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Architecture of the MEAN Stack

      • Welcome  (Free)

        Scott Davis introduces himself, and discusses why he won't try to convince you that the MEAN stack (or, for that matter, any other web framework) is the "One Ring to Rule Them All." Instead, you should evaluate the problem that you are trying to solve and pick the right tools for the job. The MEAN stack is a pretty compelling solution for the right set of problems.
      • 00:04:03

      • Meet the LAMP Stack  (Free)

        In order to understand the MEAN stack, you must first be familiar with the older LAMP stack. The rest of this course will use the individual pieces of the LAMP stack as a frame of reference to discuss the unique capabilities of the individual pieces of the MEAN stack.
      • 00:09:51

      • Introducing the MEAN Stack  (Free)

        The MEAN stack is far more than a "hipster upgrade" to the older, established LAMP stack. Each piece of the MEAN stack changes the semantics (and the architectural ramifications) of building a web application. Examples include moving from a traditional RDBMS to a NoSQL / Document persistence store, and moving from a traditional server-side, page-centric MVC architecture to a client-side SPA (single-page app).
      • 00:08:27

      • Platform/Deconstructing the Browser  (Free)

        NodeJS is the platform of the MEAN stack. In this section, you'll deconstruct the browser into a rendering engine (for HTML and CSS) and a scripting engine (for JavaScript). You'll learn what it means to run a "headless" JavaScript engine, and explore the testing benefits of running a "headless" rendering engine like PhantomJS for continuous integration.
      • 00:13:28

      • Meet V8: Your Friendly Neighborhood Headless JavaScript Engine  (Free)

        NodeJS is Chrome's V8 JavaScript engine running "headless" outside of the browser. In this section, you'll learn a little about the history of JavaScript, V8, and the players behind the scenes. But most importantly, you'll learn about the real architectural underpinnings and influences of this much-maligned and misunderstood "toy" language.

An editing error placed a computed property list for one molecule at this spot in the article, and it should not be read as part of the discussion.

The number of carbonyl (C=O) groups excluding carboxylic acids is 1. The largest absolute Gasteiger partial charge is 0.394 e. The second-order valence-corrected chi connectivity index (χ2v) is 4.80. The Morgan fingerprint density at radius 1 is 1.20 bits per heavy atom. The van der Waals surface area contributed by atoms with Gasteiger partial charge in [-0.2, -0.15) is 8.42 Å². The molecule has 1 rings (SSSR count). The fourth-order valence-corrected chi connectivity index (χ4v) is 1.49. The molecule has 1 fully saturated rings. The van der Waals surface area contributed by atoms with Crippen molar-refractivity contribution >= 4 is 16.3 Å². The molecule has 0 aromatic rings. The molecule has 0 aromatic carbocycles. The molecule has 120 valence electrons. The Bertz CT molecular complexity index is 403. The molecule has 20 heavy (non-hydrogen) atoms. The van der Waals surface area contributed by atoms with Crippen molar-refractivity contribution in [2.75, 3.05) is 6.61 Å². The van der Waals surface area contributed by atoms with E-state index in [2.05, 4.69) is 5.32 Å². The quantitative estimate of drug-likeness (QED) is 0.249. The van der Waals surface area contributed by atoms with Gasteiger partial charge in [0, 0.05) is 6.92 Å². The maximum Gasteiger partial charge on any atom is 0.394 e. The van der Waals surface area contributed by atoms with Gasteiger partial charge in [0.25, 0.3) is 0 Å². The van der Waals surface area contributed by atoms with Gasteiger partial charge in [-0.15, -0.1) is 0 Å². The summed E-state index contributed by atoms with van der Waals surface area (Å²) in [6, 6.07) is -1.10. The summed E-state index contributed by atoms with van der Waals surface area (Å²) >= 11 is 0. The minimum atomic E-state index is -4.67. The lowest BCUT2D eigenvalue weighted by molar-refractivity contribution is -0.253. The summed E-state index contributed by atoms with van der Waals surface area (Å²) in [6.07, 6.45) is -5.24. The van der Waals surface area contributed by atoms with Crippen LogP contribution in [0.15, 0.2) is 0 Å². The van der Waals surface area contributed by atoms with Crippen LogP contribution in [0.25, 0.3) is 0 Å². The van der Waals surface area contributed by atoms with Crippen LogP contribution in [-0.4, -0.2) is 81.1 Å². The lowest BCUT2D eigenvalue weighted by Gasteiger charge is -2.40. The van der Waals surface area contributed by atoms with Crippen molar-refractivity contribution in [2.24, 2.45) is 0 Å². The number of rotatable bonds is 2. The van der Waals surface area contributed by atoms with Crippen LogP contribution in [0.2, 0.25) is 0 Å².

• 00:07:16

      • Headless JavaScript: JS Outside of the Browser

        JavaScript is about so much more than simple DOM manipulation and AJAX. As a matter of fact, these capabilities aren't even built into the core language -- they are APIs provided to the language by the browser. In this section, you'll see which APIs are available to you based on which tier of the application (client, server, or database) you are currently in.
      • 00:10:38

      • Web Server/NodeJS Isn’t the Web Server: Here’s Why

        ExpressJS is the MEAN stack's web server. In this section, you'll explore the modular and asynchronous / event-driven nature of server-side JavaScript development. You'll also see the power of incorporating a web server INTO your application (as opposed to deploying your web application TO an external web server).
      • 00:10:58

      • Introducing CommonJS: Modules, Packages, and NPM (Oh My!)

        Before you can incorporate ExpressJS into your MEAN application, you should have a good working knowledge of CommonJS modules, packages, and NPM. You'll also learn the value of declaring your runtime and build-time dependencies declaratively, and the deceptively simple (yet powerful) value of semantic versioning.
      • 00:20:25

      • Installing ExpressJS

        In this section, you'll install ExpressJS and stand up a simple, barebones web server.
      • 00:05:58

      • ExpressJS Middleware and Routes

        The two key pieces of the MEAN architecture that ExpressJS supplies are middleware and routing. In this section, you'll get a solid, working understanding of both. You'll also get a great example of highly cohesive, loosely coupled architecture in action.
      • 00:10:41

      • Persistence/Relational Databases and NoSQL Solutions